We suggest going towards the East and find out that Barysay is not only its FC BATE and Smilavichy deserves a visit not only because Chaim Soutine was born there.
Smilavichy palace consisted of two stone buildings: an old one built in Russian-Gothic style was joined to a newer Neo-Gothic part with the help of a small construction where a greenhouse used to be. In addition to a big library, the noble family owned a number of paintings, one of them being a valuable masterpiece by the Belarusian painter Walenty Wańkowicz Adam Mickiewicz on Au-dag (now kept in Warsaw National Museum). The park had been planted with exotic trees but its layout was completely destroyed in the Soviet era when the Agricultural College was built in its territory.
Last but not the least to mention is that Smilavichy is the birthplace of the internationally renowned artist Chaim Soutine, to whose name is given the same weight as to that of Modigliani, Chagall, Picasso and others. Obviously, this should be taken pride in.
– This small village has a long history of more than a thousand years. The territory of modern settlements were once occupied by the Dregoviches. The name of the village means “a settlement located in the ditches” – where the Dregoviches once lived.
In this village you can see the palace and park ensemble of the Slatsvinski family built in the 19th century. The paintings of Napoleon Orda and the ruins of the Church of St. Anthony of Padua (also built in the 19th century) reflect its former beauty. Unfortunately, the roof of the building didn’t survive – the fire of the 1980s seriously damaged the building.
– This old Belarusian town was named after its founder, Prince Barys Usyaslavich, who built a fortress on the left bank of the Byarezina river. Today this place is referred to as part of Starabarysau village (4 kilometers away from Barysau itself).
In the 12th century Barysau was known as a big commercial and handicraft center: archaeological findings prove that foreign traders visited the place. At the end of the 13th century the town became a part of the Grand Duchy of Lithuania, and in 1507 it appeared on European maps for the first time. A new fortifying building at the confluence of the rivers Byarezina and Skha was built. When it was a part of the Russian Empire and during the First World War it served as a prison. Now the remains of the building can be seen near Gogol Street.
Before the second partition of Rzechpospolita (1792) its last King Stanislaw August Poniatowski granted to Barysau new privileges and the coat of arms. A loyal fan of the Empress Catherine II, Stanislaw soon would sign his last document - the refusal of the throne. It happened, by the way, in Grodno.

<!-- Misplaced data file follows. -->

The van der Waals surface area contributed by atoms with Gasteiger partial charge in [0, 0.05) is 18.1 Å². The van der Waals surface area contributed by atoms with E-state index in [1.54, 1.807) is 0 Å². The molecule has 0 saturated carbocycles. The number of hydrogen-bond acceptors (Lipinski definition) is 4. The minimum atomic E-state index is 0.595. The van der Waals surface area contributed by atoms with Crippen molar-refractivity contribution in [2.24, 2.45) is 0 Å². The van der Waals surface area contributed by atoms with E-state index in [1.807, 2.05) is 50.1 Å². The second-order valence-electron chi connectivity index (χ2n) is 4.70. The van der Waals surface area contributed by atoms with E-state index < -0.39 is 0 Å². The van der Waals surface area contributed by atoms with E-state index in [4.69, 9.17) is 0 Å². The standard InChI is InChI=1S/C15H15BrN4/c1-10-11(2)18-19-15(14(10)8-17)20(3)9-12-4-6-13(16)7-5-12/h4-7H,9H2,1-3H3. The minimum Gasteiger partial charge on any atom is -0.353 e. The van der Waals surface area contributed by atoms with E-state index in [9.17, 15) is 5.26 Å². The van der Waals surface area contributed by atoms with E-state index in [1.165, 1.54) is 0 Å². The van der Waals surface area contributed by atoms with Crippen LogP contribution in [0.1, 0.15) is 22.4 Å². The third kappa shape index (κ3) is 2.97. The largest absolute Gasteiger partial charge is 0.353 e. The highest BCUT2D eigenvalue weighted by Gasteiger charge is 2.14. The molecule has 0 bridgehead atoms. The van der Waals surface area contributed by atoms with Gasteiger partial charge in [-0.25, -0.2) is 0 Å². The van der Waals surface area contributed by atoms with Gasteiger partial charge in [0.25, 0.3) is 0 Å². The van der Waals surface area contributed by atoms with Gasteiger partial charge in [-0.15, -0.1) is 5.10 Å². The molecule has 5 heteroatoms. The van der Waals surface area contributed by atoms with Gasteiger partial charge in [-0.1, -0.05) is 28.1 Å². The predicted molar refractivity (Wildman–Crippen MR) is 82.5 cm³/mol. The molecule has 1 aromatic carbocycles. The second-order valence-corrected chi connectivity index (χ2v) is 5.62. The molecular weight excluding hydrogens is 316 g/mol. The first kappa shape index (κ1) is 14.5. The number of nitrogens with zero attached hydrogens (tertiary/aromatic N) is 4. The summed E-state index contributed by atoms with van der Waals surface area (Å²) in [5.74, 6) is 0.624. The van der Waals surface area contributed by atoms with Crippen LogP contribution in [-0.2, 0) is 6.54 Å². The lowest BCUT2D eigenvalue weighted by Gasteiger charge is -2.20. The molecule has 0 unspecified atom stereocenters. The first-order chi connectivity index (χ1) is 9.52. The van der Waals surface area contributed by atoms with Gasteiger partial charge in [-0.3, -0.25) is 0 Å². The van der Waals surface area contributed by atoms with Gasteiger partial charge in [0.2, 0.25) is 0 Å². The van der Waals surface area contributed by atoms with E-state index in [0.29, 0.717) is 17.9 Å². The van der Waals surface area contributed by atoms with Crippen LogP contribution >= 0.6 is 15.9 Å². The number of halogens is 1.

As for Barysau, while it was a part of the Russian Empire, its status changed to that of a powiat (a territorial unit equivalent to a county). The coat of arms also changed – from Peter the Apostle with the keys in his hand to two watchtowers.
The history of the town and the surrounding territories cannot be dissociated from the battles of 1812. In modern French the word ‘bérézina’ means disaster, catastrophe. The war against Napoleon was a catastrophe for the Belarusian lands too. In 100 years the French appeared in Barysau, but that time they were the allies. Today, one of the streets is named in honor of Normandy - Neman regiment.
Among the places that are worth visiting are Holy Resurrection Orthodox Cathedral and The Nativity of the Blessed Virgin Mary Cathedral.
The first church built in Retrospective-Russian style serves as a symbol of the town. It was designed in 1874 by a St. Petersburg architect and constructed in the place where a wooden church once stood (built in the middle of the 17th century but later burned down). In the 1930s the churche was closed, the decorations were looted and the domes were removed – the building was used as a warehouse for grain. In 1945 the church was returned to believers and new domes were brought from Moscow.
The second church, a Catholic one, was built in Classical style (in its late period). It has a history of 200 years. After the Uprising led by Kastus Kalinouski this church was closed like the majority of Catholic temples. Masses were not held until the end of the 19th century, in 1937 they stopped and at the end of the 1980s started again.
The former water tower on Engels Street is worth seeing. It is also known as Shukhov tower. There are two towers of this kind in Belarus and eleven – in the world (once there were 200 of them).
Other guides for short trips by 34mag:
Translation by Alexandra
10 friendly tips for Western journalists on how to create content about Belarus.